“They’re going to be a lot more like partners when it comes to selling new cars,” Hinchcliff said.

That’s already the case with some vehicles, like the Kia Telluride, which Hinchcliff said is “one of the hottest cars that’s been made in decades” and is still on a yearlong waitlist after being introduced more than three years ago. 

“It’s quality over quantity, and the previous model was all about quantity,” Hinchcliff said. “Manufacturers—because they’re going to be restricted—are just going to have to figure out how to be really good at what they do.”

For other vehicles, Hinchcliff predicts customers will see fewer on the lot but still have plenty of options—perhaps 100 Silverados, instead of the 400 that were for sale before COVID.

At Beardmore, Hamilton expects to see more cars on the lot once the supply chain improves, including an eventual return to abundant options for customers walking the lot. But she agrees that quality is what’s driving new car sales.

“They’re really building vehicles that the consumer wants,” Hamilton said. “They’re very attractive cars. The technological advances are so great.”

If new cars are essentially selling themselves, dealers need to emphasize different strategies to ensure customers keep coming to them and not
their competitors. 

“How we take care of customers has always been a competitive advantage of ours,” Hinchcliff said. “If having a huge inventory is no longer a competitive advantage, which it won’t be, then customers are often going to choose who to do business with off of other things, such as experience.” 

Hamilton said Beardmore’s marketing doesn’t generally emphasize the deal of the day—“although we’re extremely price competitive,” she’s quick to add—but focuses on the dealership’s brand.

“It’s more who we are, what we stand for, the things that we do in the community,” Hamilton said. “One thing my father always taught me is these are the people that support you, so you must be out there supporting the same community.”

The Beardmore name can be found throughout sponsorship lists in the Bellevue community, as well as the nearby Offutt Air Force Base, whether it’s the food pantry, school arts programs, the performing arts, or community celebrations.

“We opened up a dog park, the Freedom Dog Park, on our property in Bellevue,” Hamilton said. “It’s fenced, it has lights, it has benches—it is a very popular place to go. Really, it’s a bunch of little things that we hope cumulatively make a difference.”

Hinchcliff said H&H has diversified its business by adding Harley-Davidson motorcycles to its lineup, entering into the car wash market, and opening its show-stopping ONYX Automotive dealership, which brings together luxury brands BMW, Jaguar, Land Rover, and MINI under one roof.

The lower-volume luxury vehicle business operates a bit differently, in part because those franchise agreements have different terms, Hinchcliff said. Servicing the vehicles is slower and more complicated, which also feeds into the need for a different approach.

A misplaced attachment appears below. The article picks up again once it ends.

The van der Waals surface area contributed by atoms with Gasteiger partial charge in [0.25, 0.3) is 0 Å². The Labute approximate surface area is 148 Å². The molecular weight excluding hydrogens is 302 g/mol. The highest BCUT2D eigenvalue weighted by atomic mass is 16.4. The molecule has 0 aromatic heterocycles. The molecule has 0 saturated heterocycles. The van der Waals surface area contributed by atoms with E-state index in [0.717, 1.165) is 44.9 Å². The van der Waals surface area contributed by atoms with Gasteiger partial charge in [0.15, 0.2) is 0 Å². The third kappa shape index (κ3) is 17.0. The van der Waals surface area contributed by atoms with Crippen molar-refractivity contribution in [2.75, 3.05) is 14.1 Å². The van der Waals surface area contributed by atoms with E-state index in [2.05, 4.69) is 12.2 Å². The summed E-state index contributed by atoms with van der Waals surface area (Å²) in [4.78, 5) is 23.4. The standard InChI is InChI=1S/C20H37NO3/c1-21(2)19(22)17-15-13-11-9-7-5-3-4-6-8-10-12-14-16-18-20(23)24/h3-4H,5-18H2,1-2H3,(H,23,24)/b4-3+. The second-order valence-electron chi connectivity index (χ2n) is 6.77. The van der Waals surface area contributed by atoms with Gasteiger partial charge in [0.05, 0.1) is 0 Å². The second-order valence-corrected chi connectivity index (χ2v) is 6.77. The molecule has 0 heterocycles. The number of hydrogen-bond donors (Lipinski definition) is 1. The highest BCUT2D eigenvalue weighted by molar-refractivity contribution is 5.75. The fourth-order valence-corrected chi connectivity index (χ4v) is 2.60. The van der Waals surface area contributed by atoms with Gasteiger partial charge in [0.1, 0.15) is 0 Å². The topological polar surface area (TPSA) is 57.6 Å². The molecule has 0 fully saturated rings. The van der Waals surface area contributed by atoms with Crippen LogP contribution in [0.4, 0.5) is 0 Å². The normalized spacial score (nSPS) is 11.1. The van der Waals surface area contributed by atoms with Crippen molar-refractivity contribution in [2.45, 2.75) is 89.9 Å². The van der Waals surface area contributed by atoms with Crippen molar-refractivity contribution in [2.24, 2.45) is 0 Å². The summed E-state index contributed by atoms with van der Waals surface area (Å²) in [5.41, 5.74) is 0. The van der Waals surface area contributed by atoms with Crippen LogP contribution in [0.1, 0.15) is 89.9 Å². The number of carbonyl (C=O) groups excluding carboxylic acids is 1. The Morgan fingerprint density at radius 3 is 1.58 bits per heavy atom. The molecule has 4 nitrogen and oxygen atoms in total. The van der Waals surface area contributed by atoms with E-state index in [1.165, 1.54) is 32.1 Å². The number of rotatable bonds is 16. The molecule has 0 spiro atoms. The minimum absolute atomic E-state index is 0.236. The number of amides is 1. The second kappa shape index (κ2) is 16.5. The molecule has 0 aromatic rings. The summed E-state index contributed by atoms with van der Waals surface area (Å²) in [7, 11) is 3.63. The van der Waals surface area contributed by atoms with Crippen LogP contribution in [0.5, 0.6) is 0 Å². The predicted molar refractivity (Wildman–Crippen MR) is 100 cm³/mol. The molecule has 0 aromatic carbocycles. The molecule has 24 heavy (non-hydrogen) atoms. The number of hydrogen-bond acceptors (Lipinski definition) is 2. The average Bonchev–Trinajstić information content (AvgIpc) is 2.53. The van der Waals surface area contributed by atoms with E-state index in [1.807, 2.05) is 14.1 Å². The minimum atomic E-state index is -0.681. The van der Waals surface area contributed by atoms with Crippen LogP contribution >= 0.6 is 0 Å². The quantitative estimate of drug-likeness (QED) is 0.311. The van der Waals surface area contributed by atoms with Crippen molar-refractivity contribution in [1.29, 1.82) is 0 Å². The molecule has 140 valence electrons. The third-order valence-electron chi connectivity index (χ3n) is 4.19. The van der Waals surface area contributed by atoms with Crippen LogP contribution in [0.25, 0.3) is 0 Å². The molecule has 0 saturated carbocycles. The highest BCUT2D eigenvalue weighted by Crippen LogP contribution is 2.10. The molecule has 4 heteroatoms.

“Omaha deserved something that was fun and different and elevated, that wasn’t just, ‘Oh, by the way, we also sell BMWs,’” Hinchcliff said. “So, if you go to the store, it feels different. It looks different. It operates differently.”

The ONYX Automotive dealership offers a destination retail experience before and after a sale, instead of emphasizing speed and the ease of conducting a transaction—which might be valued more by a customer at another H&H dealership.

“In the Harley business, which we’re in, it’s very event-focused, and it’s about having fun,” Hinchcliff said. “We’re taking a lot of the things that we’ve learned in the Harley business [to ONYX], in terms of having it being a place where people want to be a part of.”

Experience is really the core of the business at every dealership, and it should be tailored to the customer’s needs. Hinchcliff said customers have high expectations no matter the price point of the vehicle they’re purchasing, and customer service matters up and down the business.

“A customer buying a $50,000 Kia, which we sell every day, does not have any different expectations than a customer buying a $100,000 Land Rover,” Hinchcliff said. “They’re the same human being who has the same needs and desires. They all have high expectations, as they should.”

The old cliche of what it’s like to buy a car—the harassment and hand-wringing that had made car shopping among adulthood’s most onerous chores—doesn’t hold up as much anymore.

“I love the change,” Hamilton said.

It used to be that customers would show up at the dealership defensive, because the sales staff would know more about pricing, and vehicles, and financing rates. But with the abundance of research material online, Hamilton said that’s largely not the case.

“It’s a far more congenial relationship, and it’s just better all-around now,” Hamilton said. “We hated it, and customers really hated what they call haggling, and you don’t have that anymore, which is pleasant.”

Todd said the experience at Nebraska auto dealerships is quite different from what it might be in the popular imagination.

“They want a customer for life,” Todd said. “These dealers go out of their way to take care of
the customer.”

Ultimately, when offered a choice between buying a car online and in-person, most still choose to see the car for themselves, Hinchcliff said.

“They want to touch and see, to feel the car,” Hinchcliff said. “They want to talk through things and understand things.”

That bodes well for the future of automobile dealerships, even if they won’t look the same and there will be fewer of them than there once were. In the tug-of-war between the old business model and newer approaches, something in the middle is the most likely outcome.

“People are like, ‘OK, well there’s the old model and the new model, one’s going to have to die and one’s going to live,’” Hinchcliff said. “The reality is that both are going to exist. We’re just going to have to take the best of both sides and make it work.”

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This article originally appeared in the August/September 2022  issue of B2B Magazine. To receive the magazine, click here to subscribe.  

Photo by Bill Sitzmann